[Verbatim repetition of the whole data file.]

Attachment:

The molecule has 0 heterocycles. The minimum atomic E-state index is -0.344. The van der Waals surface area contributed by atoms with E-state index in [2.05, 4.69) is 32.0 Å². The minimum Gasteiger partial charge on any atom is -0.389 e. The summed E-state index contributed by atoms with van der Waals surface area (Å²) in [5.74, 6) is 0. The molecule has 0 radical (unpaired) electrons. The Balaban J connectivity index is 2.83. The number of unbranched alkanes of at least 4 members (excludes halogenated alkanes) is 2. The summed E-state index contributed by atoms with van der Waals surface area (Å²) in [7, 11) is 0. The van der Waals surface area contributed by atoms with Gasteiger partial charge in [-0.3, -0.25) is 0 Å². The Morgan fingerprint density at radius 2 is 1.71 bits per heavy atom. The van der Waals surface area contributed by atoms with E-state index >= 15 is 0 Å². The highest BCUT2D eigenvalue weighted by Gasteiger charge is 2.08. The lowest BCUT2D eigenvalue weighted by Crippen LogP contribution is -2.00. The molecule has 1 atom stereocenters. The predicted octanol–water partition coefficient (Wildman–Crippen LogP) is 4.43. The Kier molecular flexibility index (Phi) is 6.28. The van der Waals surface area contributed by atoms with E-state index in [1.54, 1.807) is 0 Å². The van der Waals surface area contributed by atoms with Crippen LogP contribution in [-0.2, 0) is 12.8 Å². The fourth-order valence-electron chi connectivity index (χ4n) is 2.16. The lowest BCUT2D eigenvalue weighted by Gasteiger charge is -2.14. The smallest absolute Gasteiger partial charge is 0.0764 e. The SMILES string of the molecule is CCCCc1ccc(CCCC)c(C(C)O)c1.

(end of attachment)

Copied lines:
The molecule has 0 heterocycles. The minimum atomic E-state index is -0.344. The van der Waals surface area contributed by atoms with E-state index in [2.05, 4.69) is 32.0 Å². The minimum Gasteiger partial charge on any atom is -0.389 e. The summed E-state index contributed by atoms with van der Waals surface area (Å²) in [5.74, 6) is 0. The molecule has 0 radical (unpaired) electrons. The Balaban J connectivity index is 2.83. The number of unbranched alkanes of at least 4 members (excludes halogenated alkanes) is 2. The summed E-state index contributed by atoms with van der Waals surface area (Å²) in [7, 11) is 0. The van der Waals surface area contributed by atoms with Gasteiger partial charge in [-0.3, -0.25) is 0 Å². The Morgan fingerprint density at radius 2 is 1.71 bits per heavy atom. The van der Waals surface area contributed by atoms with E-state index >= 15 is 0 Å². The highest BCUT2D eigenvalue weighted by Gasteiger charge is 2.08. The lowest BCUT2D eigenvalue weighted by Crippen LogP contribution is -2.00. The molecule has 1 atom stereocenters. The predicted octanol–water partition coefficient (Wildman–Crippen LogP) is 4.43. The Kier molecular flexibility index (Phi) is 6.28. The van der Waals surface area contributed by atoms with E-state index in [1.54, 1.807) is 0 Å². The van der Waals surface area contributed by atoms with Crippen LogP contribution in [-0.2, 0) is 12.8 Å². The fourth-order valence-electron chi connectivity index (χ4n) is 2.16. The lowest BCUT2D eigenvalue weighted by Gasteiger charge is -2.14. The smallest absolute Gasteiger partial charge is 0.0764 e. The SMILES string of the molecule is CCCCc1ccc(CCCC)c(C(C)O)c1.